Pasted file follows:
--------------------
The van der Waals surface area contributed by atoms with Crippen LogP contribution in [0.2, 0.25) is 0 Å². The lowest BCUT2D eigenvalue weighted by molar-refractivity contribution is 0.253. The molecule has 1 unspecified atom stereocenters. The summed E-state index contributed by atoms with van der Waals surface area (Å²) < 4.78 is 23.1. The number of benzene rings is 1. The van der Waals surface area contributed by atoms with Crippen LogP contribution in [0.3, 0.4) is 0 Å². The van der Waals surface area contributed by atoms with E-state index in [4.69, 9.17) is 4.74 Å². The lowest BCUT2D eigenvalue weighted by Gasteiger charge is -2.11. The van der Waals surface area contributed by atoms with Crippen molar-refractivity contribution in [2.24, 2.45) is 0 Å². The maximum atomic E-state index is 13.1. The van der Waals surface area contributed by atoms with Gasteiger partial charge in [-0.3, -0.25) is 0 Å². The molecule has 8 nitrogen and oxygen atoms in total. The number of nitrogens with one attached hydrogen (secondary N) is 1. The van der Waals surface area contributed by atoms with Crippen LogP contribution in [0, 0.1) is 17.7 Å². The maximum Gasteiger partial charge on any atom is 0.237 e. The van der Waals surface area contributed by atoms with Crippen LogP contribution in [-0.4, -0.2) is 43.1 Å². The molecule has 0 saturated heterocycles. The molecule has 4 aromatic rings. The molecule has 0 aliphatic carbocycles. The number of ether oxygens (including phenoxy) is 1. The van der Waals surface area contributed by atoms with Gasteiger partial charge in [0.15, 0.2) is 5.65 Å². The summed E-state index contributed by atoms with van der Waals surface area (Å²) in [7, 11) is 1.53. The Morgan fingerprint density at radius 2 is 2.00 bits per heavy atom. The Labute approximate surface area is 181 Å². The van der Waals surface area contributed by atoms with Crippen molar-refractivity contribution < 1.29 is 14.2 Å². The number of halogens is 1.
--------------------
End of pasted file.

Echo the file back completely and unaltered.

The van der Waals surface area contributed by atoms with Crippen LogP contribution in [0.2, 0.25) is 0 Å². The lowest BCUT2D eigenvalue weighted by molar-refractivity contribution is 0.253. The molecule has 1 unspecified atom stereocenters. The summed E-state index contributed by atoms with van der Waals surface area (Å²) < 4.78 is 23.1. The number of benzene rings is 1. The van der Waals surface area contributed by atoms with Crippen LogP contribution in [0.3, 0.4) is 0 Å². The van der Waals surface area contributed by atoms with E-state index in [4.69, 9.17) is 4.74 Å². The lowest BCUT2D eigenvalue weighted by Gasteiger charge is -2.11. The van der Waals surface area contributed by atoms with Crippen molar-refractivity contribution in [2.24, 2.45) is 0 Å². The maximum atomic E-state index is 13.1. The van der Waals surface area contributed by atoms with Gasteiger partial charge in [-0.3, -0.25) is 0 Å². The molecule has 8 nitrogen and oxygen atoms in total. The number of nitrogens with one attached hydrogen (secondary N) is 1. The van der Waals surface area contributed by atoms with Crippen LogP contribution in [0, 0.1) is 17.7 Å². The maximum Gasteiger partial charge on any atom is 0.237 e. The van der Waals surface area contributed by atoms with Crippen LogP contribution in [-0.4, -0.2) is 43.1 Å². The molecule has 0 saturated heterocycles. The molecule has 4 aromatic rings. The molecule has 0 aliphatic carbocycles. The number of ether oxygens (including phenoxy) is 1. The van der Waals surface area contributed by atoms with Gasteiger partial charge in [0.15, 0.2) is 5.65 Å². The summed E-state index contributed by atoms with van der Waals surface area (Å²) in [7, 11) is 1.53. The Morgan fingerprint density at radius 2 is 2.00 bits per heavy atom. The Labute approximate surface area is 181 Å². The van der Waals surface area contributed by atoms with Crippen molar-refractivity contribution < 1.29 is 14.2 Å². The number of halogens is 1.